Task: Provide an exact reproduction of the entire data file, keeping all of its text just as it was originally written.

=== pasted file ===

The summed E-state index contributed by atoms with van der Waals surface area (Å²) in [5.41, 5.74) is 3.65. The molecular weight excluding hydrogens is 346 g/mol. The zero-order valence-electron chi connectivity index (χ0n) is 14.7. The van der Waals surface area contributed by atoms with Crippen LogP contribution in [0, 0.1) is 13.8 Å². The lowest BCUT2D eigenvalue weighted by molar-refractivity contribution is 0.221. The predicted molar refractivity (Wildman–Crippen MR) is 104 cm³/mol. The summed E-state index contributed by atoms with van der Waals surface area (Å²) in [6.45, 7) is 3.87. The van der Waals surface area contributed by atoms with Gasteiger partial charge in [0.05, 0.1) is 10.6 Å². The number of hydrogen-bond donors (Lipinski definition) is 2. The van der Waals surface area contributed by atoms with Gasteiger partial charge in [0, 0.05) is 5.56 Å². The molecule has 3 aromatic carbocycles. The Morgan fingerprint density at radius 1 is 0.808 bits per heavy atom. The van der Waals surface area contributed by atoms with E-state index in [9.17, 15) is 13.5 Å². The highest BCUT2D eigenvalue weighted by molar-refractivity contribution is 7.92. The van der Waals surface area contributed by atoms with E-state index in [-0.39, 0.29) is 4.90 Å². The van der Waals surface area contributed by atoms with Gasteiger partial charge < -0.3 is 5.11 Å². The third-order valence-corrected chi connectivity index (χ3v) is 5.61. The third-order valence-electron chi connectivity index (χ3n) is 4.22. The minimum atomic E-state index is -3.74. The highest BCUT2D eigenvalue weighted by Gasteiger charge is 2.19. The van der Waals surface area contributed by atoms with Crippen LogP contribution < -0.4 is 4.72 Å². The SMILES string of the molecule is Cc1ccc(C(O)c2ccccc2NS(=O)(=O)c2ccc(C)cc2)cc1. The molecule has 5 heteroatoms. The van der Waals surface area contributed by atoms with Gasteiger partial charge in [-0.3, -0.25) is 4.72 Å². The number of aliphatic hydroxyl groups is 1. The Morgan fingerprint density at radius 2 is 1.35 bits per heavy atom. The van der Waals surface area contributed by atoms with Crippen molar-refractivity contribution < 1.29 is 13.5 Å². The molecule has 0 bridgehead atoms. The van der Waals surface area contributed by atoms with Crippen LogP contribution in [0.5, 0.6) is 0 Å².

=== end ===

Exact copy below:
The summed E-state index contributed by atoms with van der Waals surface area (Å²) in [5.41, 5.74) is 3.65. The molecular weight excluding hydrogens is 346 g/mol. The zero-order valence-electron chi connectivity index (χ0n) is 14.7. The van der Waals surface area contributed by atoms with Crippen LogP contribution in [0, 0.1) is 13.8 Å². The lowest BCUT2D eigenvalue weighted by molar-refractivity contribution is 0.221. The predicted molar refractivity (Wildman–Crippen MR) is 104 cm³/mol. The summed E-state index contributed by atoms with van der Waals surface area (Å²) in [6.45, 7) is 3.87. The van der Waals surface area contributed by atoms with Gasteiger partial charge in [0.05, 0.1) is 10.6 Å². The number of hydrogen-bond donors (Lipinski definition) is 2. The van der Waals surface area contributed by atoms with Gasteiger partial charge in [0, 0.05) is 5.56 Å². The molecule has 3 aromatic carbocycles. The Morgan fingerprint density at radius 1 is 0.808 bits per heavy atom. The van der Waals surface area contributed by atoms with E-state index in [9.17, 15) is 13.5 Å². The highest BCUT2D eigenvalue weighted by molar-refractivity contribution is 7.92. The van der Waals surface area contributed by atoms with E-state index in [-0.39, 0.29) is 4.90 Å². The van der Waals surface area contributed by atoms with Gasteiger partial charge < -0.3 is 5.11 Å². The third-order valence-corrected chi connectivity index (χ3v) is 5.61. The third-order valence-electron chi connectivity index (χ3n) is 4.22. The minimum atomic E-state index is -3.74. The highest BCUT2D eigenvalue weighted by Gasteiger charge is 2.19. The van der Waals surface area contributed by atoms with Crippen LogP contribution < -0.4 is 4.72 Å². The SMILES string of the molecule is Cc1ccc(C(O)c2ccccc2NS(=O)(=O)c2ccc(C)cc2)cc1. The molecule has 5 heteroatoms. The van der Waals surface area contributed by atoms with Gasteiger partial charge in [-0.3, -0.25) is 4.72 Å². The number of aliphatic hydroxyl groups is 1. The Morgan fingerprint density at radius 2 is 1.35 bits per heavy atom. The van der Waals surface area contributed by atoms with Crippen molar-refractivity contribution < 1.29 is 13.5 Å². The molecule has 0 bridgehead atoms. The van der Waals surface area contributed by atoms with Crippen LogP contribution in [0.5, 0.6) is 0 Å².